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Photo Op of the New World Order


The extraordinary summit meeting of the United Nations Security Council in New York crystallized in one place and time the extraordinary changes in the world of the past two years.

It displayed the new importance the world places in that body, now that its five permanent, veto-wielding members agree on vexing problems to be solved. The heads of government symbolically gave new assignments to the new secretary-general, Boutros Boutros-Ghali, who in turn could remind the biggest deadbeat members, the United States and Russia, that the U.N. cannot take on expensive tasks if members' bills go unpaid.

It was Boris Yeltsin's first step out of Russia's crisis onto the

stage as world statesman. Giving him a bilateral meeting at Camp David this weekend with President Bush, which may outweigh the U.N. meeting in lasting import, was a byproduct.

It marked Chinese Prime Minister Li Peng's growing strength on the Chinese scene and highlighted a truth the West finds unpalatable: The Communist gerontocracy of Beijing is doing all right, thank you. Its leaders did what we once said couldn't work, which was to crush dissent in the political classes of the north of China while maintaining market-economy reforms in the productive south of China. Mr. Li is on a world tour aimed at ending the isolation that followed his crackdown, without concessions on human rights. This should strengthen his own standing in the succession in Beijing. 'Tis true 'tis pity; and pity 'tis 'tis true.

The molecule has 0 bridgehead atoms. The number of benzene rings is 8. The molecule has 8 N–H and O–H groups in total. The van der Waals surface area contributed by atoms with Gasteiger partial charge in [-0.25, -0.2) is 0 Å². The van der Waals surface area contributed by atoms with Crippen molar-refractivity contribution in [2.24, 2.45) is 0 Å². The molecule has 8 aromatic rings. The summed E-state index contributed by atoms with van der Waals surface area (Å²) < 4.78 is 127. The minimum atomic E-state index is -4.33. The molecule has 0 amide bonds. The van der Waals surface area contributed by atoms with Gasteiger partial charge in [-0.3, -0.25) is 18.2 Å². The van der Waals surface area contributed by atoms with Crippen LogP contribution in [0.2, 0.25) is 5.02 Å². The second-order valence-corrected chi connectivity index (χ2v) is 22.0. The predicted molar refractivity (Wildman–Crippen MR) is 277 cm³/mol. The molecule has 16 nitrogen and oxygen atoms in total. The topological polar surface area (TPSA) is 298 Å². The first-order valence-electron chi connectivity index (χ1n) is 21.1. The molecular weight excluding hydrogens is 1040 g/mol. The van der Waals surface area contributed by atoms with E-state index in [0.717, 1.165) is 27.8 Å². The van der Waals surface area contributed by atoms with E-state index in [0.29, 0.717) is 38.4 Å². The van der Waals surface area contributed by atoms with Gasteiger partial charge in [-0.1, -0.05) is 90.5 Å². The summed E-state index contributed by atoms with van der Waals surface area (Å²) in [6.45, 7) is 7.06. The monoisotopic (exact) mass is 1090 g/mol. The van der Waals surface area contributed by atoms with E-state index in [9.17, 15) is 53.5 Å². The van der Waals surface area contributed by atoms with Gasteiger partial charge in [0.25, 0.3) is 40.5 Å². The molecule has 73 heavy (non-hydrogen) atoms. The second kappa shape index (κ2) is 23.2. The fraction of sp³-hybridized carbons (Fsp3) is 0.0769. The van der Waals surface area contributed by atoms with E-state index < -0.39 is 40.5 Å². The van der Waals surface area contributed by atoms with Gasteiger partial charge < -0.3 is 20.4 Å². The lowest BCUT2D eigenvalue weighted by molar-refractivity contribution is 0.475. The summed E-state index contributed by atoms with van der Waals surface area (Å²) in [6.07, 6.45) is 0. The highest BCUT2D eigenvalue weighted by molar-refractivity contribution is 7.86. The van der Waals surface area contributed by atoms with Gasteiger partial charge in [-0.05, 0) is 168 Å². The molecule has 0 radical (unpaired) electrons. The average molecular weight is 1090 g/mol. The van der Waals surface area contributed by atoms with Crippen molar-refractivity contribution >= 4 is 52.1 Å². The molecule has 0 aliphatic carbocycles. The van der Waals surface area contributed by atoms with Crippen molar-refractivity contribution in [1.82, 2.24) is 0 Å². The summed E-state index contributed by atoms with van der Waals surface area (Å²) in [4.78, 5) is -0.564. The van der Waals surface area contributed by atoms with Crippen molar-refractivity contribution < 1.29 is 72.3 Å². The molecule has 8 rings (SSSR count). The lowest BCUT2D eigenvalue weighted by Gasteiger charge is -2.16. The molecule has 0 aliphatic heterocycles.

The summit provided a platform to British Prime Minister John Major, who presided because Britain is current president of the council. And that, in the opinion of many, is why the summit occurred. Mr. Major's government has a 50-50 chance of surviving an election to be held by midsummer, odds slightly better today than yesterday.

It gave Japan's new Prime Minister Kiichi Miyazawa and India's new Prime Minister P. V. Narasimha Rao a chance to spotlight the anachronism of an institution based on the world order of 1945, denying their nations permanent seats and veto-equality with China, France and Britain. Most prominent in this group -- by his very absence -- was German Chancellor Helmut Kohl. Germany is not on the Security Council this year. Imagine a world summit on important matters without the dominant power of Europe!

The summit also gave President Bush an opportunity to do whahe does best, which is superpower politicking on the world stage, at a time of sagging prospects in domestic politicking.

Coincidentally, the meeting allowed anyone who objects to anything to do something at United Nations Plaza that is forbidden in Tiananmen Square: namely, to demonstrate peacefully against perceived outrage. To borrow a line from a classic New Yorker cartoon, it doesn't take much to collect a crowd in New York these days.

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